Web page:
Earlier this month, we were delighted to attend the Alzheimer’s Association International Annual Conference held at the Convention Center in Los Angeles.
As always, this experience was incredibly insightful into new investigations and discoveries from around the world. The AAIC is the largest international meeting where investigators, clinicians and care providers gather to share their journeys and discoveries in advancing dementia science. Here are our key takeaway messages from the conference.
New research reported at this year’s AAIC suggests healthy lifestyle choices including healthy diet, exercise and cognitive simulation- may decrease risk of cognitive decline and dementia. Researchers also found lifestyle modifications may reduce risk even in the face of other risk factors, including genetics and pollution maximum memory benefit when combined.
Five research studies which were reported suggest:
- Adopting four or five healthy lifestyle factors reduce risk of Alzheimer’s dementia by 60% compared to adopting none or only one factor.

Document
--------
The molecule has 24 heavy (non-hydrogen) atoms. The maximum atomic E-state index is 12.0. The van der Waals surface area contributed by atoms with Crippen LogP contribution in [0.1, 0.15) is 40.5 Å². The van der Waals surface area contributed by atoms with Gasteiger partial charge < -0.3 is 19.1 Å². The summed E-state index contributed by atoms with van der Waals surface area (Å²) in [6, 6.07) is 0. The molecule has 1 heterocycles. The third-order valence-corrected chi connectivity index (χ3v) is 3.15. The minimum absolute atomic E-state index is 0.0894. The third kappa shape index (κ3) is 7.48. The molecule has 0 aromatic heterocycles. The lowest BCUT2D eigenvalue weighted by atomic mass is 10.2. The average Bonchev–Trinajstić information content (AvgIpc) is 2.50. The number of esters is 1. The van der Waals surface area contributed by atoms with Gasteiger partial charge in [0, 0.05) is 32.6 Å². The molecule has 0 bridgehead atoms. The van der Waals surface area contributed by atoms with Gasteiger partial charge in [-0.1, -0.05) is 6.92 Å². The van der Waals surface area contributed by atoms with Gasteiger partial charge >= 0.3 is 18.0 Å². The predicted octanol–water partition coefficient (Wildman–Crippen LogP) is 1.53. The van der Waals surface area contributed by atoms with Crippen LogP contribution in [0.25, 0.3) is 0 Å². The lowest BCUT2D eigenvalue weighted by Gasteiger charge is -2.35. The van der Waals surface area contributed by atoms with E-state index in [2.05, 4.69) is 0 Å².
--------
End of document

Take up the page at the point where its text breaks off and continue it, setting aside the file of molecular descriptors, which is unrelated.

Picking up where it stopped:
- Adherence to a healthy lifestyle may counteract genetic risk for Alzheimer’s disease.
- Having a higher cognitive reserve, built through formal education and cognitive stimulation, may benefit the ageing brain by reducing risk of dementia among people exposed to high levels of air pollution
- Confirmation that early adult to mid-life smoking may be associated with cognitive impairment at mid-life, as early as one’s 40s
- Alcohol use disorder significantly increased risk of dementia in older women.
“While there is no proven cure or treatment for Alzheimer’s, a large body of research now strongly suggests that combining healthy habits promotes good brain health and reduces your risk of cognitive decline. The research reported today at AAIC gives us attainable, actionable recommendations that can help us all live a healthier life.”
– Maria C. Carrillo, PhD, Alzheimer’s Association Chief Science Officer.
Read more via the official AAIC 19 press release.
Pictured above: Alison Cranmer (Clinical Development Manager) and Kirsty Hendry (Neuropsychologist)
Global connections are made every year at AAIC. Research communities join together to share research discoveries that’ll lead to methods of prevention, treatments and improvements in the diagnosis of Alzheimer’s. We continue to pioneer with this incredible research giving us hope for the future of discovery or breakthrough. We look forward to attending next year’s AAIC which will be held in Amsterdam, Netherlands next July.
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Posted 1st August 2019